Hey, welcome! I hope you have been well. After a few years of on and off work, Pilgrimage of Embers was finally released on February 1st. I'll go into more detail in a section below.
For those who have had time to play Pilgrimage of Embers, thank you for participating in the alpha release. A little over fourty people received usernames and keys. Fifty people signed up, although some had invalid emails and no social media links, so they could not be given it.
The bug reports and constructive criticism sent by the players has been immensely appreciated. I've enjoyed reading your responses. One person even messaged me as he played it, which was really fun to read. Most computers were able to run the launcher and game with no issues, although some couldn't. It was really valuable experience for me to think of solutions why it was crashing on start.
I'm a bit of a perfectionist, a trait I'm trying to balance out. There are a lot of areas that needed improvements, but if I waited until they were complete, I would have never released. So, that's why there are flaws (and you hear me mention that in other places).
I'm self-critical, so I often don't appreciate what is finished, but focus on what needs to be done. If you've talked to me, you know I've always talked like this when asked about Pilgrimage of Embers. I've decided to mix it up a bit by talking about what I personally love about my game, mentioning nothing negative. In no particular order:
- Flora & Fauna. The palewood trees, with their autumn-like leaves. All the flowers and herbs, and how they sway in the wind. The rabbits, both soot and ashwhite variants. The insects are really fun to watch, too.
- User Interfaces. The inventory (and quickslots by extension). I love the items, which have good names and great icons. Offerings UI, Ore Smelting UI, and Brewing UI are nicely put together.
- Lore & Characters. I have yet to put any of this in, so you won't know what I'm talking about. I love the location names, descriptions, and how they connect together. The characters feel alive (even the dead ones). The timeline from the beginning of the world is solid and well-planned, and will be a strong foundation. The past is important for the direction of the future. It's the "seed" of a story.
- Code. I have written some good code for Pilgrimage of Embers over the past few years, like particles, audio, game objects, AI, weather, etc.
- Launcher. If I can count this as a part of the experience, it's my best written software, both in user experience, code, and creativity.
I'm going to take some time off from working on Pilgrimage of Embers. It's been quite a few years since I started this journey, and I have learned a lot. This was my first real game project, and I'm proud that I was able to get it to an alpha stage. Don't worry, this won't be permanent. I love the world I've created, and I want to keep improving it. Unfortunately, I feel it's in my best interest if I work on different, much smaller scale projects.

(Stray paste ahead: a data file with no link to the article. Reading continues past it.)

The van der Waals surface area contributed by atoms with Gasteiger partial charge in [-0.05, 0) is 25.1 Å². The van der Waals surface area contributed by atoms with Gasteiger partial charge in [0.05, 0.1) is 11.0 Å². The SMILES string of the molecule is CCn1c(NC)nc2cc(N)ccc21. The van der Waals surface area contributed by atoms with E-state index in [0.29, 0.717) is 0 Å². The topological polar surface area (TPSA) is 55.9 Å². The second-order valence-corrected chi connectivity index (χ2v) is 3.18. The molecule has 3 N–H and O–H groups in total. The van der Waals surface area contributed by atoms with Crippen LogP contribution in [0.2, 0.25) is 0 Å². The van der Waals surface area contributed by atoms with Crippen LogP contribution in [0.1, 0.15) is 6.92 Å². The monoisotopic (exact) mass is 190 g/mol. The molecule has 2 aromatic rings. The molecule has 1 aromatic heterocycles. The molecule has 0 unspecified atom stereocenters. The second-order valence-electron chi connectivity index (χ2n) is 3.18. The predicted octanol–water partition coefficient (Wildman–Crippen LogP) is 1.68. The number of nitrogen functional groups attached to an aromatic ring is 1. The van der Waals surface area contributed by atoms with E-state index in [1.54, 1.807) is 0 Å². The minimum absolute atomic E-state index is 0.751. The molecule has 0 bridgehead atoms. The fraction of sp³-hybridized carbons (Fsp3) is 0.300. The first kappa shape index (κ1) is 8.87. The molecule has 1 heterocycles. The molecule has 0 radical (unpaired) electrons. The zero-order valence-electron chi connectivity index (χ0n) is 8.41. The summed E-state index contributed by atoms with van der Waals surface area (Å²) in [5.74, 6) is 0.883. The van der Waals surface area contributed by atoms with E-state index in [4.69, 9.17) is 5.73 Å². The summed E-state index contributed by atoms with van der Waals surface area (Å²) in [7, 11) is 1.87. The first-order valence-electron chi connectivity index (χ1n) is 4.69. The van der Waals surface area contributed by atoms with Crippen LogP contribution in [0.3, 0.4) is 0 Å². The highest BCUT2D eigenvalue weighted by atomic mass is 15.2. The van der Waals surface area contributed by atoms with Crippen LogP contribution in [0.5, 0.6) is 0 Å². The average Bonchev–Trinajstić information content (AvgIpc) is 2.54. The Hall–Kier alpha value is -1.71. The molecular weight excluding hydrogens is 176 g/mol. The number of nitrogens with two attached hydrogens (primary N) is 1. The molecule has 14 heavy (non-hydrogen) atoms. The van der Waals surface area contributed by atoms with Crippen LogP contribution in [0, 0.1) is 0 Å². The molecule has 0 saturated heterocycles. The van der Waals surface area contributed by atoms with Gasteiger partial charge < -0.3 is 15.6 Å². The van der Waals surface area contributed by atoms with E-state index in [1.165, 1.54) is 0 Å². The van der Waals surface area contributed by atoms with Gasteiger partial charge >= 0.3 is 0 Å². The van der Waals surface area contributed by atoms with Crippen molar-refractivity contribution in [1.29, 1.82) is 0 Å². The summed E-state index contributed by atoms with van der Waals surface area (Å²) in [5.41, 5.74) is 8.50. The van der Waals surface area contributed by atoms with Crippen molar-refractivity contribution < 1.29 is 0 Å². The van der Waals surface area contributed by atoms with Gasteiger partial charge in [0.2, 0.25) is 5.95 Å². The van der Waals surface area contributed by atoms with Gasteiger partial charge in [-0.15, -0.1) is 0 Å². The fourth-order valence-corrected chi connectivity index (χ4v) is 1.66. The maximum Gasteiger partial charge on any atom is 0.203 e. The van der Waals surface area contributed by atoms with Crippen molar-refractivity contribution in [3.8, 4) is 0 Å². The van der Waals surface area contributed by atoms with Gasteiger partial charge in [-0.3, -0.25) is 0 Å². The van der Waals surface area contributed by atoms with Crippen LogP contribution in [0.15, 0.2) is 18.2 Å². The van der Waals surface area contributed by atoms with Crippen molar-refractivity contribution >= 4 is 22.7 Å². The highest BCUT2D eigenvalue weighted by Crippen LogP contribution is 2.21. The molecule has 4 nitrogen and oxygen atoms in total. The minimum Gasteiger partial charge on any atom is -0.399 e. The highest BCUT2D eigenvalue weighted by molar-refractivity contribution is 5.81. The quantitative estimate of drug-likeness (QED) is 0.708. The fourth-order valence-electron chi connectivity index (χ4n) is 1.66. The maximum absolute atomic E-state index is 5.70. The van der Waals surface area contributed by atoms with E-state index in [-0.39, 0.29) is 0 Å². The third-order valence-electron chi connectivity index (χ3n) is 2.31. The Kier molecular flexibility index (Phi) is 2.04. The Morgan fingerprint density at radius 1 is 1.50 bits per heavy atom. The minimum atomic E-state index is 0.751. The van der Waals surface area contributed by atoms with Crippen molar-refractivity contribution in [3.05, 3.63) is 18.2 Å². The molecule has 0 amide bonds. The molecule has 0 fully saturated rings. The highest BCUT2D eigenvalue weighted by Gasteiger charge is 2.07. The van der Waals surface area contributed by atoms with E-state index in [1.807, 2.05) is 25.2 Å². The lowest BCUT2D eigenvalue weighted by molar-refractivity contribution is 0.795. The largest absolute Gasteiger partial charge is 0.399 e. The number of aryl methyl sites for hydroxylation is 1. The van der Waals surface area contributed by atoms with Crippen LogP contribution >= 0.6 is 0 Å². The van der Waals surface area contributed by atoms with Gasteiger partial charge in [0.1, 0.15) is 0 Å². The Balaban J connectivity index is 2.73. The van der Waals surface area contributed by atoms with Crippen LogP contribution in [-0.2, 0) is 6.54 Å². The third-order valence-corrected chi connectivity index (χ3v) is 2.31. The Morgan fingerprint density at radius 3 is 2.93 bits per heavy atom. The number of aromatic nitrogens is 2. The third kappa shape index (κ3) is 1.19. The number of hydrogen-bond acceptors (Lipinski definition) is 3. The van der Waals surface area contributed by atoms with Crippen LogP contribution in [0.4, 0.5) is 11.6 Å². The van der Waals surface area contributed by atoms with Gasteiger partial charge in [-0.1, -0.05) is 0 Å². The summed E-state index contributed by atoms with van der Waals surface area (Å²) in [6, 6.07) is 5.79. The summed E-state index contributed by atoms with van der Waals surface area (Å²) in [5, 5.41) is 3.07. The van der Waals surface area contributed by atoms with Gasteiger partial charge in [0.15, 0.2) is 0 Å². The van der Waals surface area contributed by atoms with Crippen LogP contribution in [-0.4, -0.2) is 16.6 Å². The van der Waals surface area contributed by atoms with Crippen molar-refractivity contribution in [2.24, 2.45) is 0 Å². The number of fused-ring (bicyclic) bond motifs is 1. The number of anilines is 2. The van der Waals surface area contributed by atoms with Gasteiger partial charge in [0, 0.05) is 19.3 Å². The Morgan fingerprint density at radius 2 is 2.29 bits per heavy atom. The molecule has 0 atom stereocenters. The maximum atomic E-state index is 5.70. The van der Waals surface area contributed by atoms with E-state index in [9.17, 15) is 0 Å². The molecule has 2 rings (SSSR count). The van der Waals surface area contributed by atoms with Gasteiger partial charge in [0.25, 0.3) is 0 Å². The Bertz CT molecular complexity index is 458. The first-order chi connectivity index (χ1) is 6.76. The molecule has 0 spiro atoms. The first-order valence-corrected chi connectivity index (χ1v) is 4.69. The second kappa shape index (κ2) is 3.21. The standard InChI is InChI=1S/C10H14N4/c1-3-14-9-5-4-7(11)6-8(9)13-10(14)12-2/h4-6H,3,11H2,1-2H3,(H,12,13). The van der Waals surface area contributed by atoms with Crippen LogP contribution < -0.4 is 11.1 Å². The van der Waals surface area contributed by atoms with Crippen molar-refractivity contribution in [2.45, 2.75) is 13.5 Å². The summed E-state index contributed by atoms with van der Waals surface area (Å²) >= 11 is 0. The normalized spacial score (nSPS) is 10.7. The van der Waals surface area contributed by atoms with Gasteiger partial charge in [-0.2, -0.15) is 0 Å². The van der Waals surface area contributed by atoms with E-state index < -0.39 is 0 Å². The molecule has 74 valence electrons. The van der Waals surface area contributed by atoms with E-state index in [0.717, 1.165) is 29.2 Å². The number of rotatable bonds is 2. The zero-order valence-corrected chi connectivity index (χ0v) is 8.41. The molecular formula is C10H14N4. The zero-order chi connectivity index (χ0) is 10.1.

For the bug reports you have submitted, I will likely update the game one more time to fix them. The alpha won't discontinue, so you can download any time. I love the launcher, and want to continue using it. I plan to re-code it to support multiple games, split into two tabs: one for alphas, and one for prototypes. This ties in with the section below.
With that, I'll change how my Patreon page is structured to a multi-game format and back to monthly subscription. I'm decent at making games, but making communities isn't my expertise (yet). It would be incredible if a community of people who love my games joined together.
Finally, I'm going to write more meta posts (kinda like this one!). These will be various articles where I talk about a specific process, whether that is in art, coding, or game development. I hope it will help other creators in some way.
An Improved Creation Process
I need to drastically improve my process for creating games. I'm not absolutely certain how that looks, but I know some key points:
1. Planning. This is both for planning small features, and making sure they actually fit into the game. I often did the former, but the latter less so. The result of this was a game that had some great UIs, but didn't necessarily match up well design-wise. I should truly define the "core" of the game, and stick to it. PoE underwent quite a few lore, world, and plot design changes. This caused a few features already coded to become obsolete.
2. Prototyping. This is step would be putting the planning step into action, usually through coding. I will try to be okay with using "programmer art". I will set a timeframe to code it. If it's not fun or playable by the end of that, then move on. The one feature that would have made Pilgrimage of Embers truly engaging is combat, but I saved that until the end, so the core experience I wanted to portray suffered.
3. Early Feedback. After the game has reached a playable state, upload it for others to try! This will tie in with the improved launcher I mentioned earlier.
If you have any ideas, constructive criticism, or just want to tell me how much you dislike my projects, you can: Send me an email, tweet @TheShyyGuy, gab to @ShyyGuy, comment on the Facebook page, or respond in the comment section below.
Do you want to support the developer? Here's what you can do:
- Become a Patron here!
- Tell your friends and family about my projects!
- Retweet, repost, and share the content that you like!
Thank you for reading!
From Enckling, with love.